This is a continuation of a series of posts laying out some Leadership Behaviors that I try to model to both the staff and volunteers I lead.
“You can’t teach an old dog new tricks” or “You are never too old to learn.” I am going with the second statement. You might not be able to teach an old dog new tricks, but I don’t think you are ever too old to learn. The older I get the hungrier I get to try to better myself, learn new things related to the career I am in or learn new things just for the fun of it.
As it relates to my job, the place God has given me to minister, I try constantly to learn new things, evaluate old things and listen carefully to what others say to me so that I can be what God wants me to be. As I get older I want to make sure it is not said of me that I am stuck in the past or ‘he has not changed how he does things in years.” There is value in remembering the past and building on the past and bringing into the present the very best.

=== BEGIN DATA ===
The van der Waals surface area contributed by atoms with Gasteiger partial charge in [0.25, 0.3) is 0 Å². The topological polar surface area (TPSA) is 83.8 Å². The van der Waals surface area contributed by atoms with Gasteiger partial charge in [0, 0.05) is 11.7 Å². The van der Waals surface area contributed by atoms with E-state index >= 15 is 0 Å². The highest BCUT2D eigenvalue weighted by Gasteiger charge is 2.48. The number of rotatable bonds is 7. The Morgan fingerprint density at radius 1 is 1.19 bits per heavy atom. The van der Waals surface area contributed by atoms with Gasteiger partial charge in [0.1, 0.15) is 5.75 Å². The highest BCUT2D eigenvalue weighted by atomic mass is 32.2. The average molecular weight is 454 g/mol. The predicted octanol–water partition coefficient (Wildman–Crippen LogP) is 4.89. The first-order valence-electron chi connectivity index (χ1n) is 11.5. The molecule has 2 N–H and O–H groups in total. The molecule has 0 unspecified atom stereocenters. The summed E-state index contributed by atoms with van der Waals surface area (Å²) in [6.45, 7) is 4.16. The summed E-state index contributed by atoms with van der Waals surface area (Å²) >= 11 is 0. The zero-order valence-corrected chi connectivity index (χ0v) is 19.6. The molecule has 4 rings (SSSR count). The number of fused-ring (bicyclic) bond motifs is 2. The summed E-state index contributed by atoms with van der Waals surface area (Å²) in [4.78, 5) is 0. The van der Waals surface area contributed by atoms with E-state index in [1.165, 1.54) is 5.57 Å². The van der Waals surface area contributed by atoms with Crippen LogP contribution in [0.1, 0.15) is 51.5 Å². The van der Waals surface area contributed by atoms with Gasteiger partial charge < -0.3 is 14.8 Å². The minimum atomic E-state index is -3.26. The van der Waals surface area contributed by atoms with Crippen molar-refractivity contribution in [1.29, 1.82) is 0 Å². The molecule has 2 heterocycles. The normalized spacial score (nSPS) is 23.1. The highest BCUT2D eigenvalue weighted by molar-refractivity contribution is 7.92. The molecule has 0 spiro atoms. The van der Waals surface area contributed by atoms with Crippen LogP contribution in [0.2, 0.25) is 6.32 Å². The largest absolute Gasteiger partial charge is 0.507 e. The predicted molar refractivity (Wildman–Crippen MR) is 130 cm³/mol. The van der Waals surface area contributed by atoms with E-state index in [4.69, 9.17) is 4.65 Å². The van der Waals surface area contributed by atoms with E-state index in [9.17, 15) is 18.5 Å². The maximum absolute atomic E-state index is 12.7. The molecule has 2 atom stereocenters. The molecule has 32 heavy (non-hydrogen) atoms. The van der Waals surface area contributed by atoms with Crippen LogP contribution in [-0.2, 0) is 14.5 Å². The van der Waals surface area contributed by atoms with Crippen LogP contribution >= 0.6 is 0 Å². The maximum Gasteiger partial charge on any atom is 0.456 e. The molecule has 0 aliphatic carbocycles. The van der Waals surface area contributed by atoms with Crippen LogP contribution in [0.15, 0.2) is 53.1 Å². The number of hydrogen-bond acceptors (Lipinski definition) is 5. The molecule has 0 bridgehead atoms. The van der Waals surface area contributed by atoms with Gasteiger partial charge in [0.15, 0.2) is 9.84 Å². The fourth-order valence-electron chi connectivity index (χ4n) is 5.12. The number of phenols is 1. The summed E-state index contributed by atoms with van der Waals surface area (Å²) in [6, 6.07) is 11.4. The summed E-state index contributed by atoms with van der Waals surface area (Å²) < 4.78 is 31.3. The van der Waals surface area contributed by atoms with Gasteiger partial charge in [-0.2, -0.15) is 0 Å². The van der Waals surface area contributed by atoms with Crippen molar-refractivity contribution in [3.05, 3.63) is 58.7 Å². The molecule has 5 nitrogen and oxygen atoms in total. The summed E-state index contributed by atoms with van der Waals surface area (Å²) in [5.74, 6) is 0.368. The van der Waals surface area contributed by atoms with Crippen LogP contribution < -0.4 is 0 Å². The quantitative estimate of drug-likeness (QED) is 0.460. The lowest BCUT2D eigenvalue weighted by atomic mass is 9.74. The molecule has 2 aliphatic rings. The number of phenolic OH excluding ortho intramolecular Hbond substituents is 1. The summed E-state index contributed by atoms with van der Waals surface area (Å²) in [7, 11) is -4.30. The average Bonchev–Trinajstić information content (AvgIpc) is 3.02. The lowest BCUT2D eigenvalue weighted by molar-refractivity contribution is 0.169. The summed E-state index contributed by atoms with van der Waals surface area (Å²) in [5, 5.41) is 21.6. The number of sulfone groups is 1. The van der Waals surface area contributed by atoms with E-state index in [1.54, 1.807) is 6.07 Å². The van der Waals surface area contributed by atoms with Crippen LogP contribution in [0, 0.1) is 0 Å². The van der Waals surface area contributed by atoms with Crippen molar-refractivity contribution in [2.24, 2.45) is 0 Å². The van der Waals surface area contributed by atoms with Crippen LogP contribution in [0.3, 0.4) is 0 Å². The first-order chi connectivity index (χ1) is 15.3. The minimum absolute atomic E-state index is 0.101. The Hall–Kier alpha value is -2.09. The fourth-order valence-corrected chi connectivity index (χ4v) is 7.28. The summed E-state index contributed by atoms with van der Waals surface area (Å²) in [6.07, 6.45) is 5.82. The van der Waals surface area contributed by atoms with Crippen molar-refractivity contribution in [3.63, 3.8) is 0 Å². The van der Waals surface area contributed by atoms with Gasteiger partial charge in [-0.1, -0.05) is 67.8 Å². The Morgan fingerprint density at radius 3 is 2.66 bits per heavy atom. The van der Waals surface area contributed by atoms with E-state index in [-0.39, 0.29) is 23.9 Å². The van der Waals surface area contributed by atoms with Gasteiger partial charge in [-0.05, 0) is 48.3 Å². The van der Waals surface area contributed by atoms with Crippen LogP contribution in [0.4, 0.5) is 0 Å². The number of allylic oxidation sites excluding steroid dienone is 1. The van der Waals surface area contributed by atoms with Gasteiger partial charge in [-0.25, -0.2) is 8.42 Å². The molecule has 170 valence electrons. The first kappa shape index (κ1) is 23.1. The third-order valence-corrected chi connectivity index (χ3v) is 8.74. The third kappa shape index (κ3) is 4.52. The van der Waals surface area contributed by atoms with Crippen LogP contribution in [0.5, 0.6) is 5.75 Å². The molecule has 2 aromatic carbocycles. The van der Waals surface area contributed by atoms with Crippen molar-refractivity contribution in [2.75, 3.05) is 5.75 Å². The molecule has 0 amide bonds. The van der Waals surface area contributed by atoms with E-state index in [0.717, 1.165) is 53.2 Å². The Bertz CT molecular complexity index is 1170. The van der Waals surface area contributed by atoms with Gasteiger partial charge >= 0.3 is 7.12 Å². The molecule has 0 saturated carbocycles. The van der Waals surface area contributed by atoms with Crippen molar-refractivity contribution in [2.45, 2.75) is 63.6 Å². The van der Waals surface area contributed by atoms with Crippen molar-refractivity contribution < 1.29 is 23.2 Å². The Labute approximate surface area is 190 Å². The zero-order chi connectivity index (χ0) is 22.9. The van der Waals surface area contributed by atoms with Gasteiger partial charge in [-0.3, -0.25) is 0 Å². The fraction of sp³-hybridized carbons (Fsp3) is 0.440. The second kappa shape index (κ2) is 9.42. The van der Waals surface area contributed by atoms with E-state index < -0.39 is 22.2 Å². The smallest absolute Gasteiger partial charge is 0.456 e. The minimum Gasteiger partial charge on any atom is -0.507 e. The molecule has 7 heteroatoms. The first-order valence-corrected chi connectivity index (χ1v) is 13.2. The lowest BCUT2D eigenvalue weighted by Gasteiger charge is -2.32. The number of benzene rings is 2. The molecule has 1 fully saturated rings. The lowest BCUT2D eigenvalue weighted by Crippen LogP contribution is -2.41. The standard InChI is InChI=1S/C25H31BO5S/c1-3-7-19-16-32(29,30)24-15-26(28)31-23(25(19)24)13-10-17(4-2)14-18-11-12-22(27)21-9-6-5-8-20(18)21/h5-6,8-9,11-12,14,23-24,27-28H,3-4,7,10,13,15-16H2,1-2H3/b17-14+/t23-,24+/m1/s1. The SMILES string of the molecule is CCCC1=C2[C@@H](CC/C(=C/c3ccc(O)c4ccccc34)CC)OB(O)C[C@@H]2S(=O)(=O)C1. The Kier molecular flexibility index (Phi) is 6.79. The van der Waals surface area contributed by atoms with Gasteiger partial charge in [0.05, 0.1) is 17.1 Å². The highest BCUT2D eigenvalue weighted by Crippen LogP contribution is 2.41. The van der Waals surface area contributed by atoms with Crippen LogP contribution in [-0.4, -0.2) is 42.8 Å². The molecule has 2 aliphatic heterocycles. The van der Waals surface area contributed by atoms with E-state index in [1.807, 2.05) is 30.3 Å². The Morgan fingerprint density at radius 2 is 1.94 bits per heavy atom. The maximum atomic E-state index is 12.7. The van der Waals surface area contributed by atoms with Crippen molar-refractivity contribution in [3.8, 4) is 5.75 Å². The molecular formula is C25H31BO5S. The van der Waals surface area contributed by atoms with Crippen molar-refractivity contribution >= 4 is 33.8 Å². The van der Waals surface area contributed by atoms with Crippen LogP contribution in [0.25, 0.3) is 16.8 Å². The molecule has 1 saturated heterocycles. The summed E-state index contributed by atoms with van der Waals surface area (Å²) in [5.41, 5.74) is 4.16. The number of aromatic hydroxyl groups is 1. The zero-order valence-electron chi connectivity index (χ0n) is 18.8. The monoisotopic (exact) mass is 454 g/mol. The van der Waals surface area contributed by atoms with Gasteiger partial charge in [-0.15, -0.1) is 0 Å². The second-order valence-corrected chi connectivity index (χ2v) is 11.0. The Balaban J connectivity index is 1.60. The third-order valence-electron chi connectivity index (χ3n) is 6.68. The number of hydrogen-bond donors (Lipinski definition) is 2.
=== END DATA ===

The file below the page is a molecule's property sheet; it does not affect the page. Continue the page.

Another way I want to be open to instruction is be willing to listen to the ideas and critique of those I work with. Most certainly that critique comes from the supervisor but some of the best critique comes from my peers and those I supervise. The hardest part of accepting this type of instruction is stopping and listening. This is where I have to constantly remind myself to engage and be intentional in conversations, whether they transpire in a meeting or in the hallway.
My prayer is that I will always have a desire to learn. I will continue to pray that God will open doors for me to learn the things that will give me better insight to serve Him better.
My people have turned their backs on me and have refused to return. Even though I diligently taught them, they would not receive instruction or obey
Commit yourself to instruction; listen carefully to words of knowledge.
If you stop listening to instruction, my child, you will turn your back on knowledge.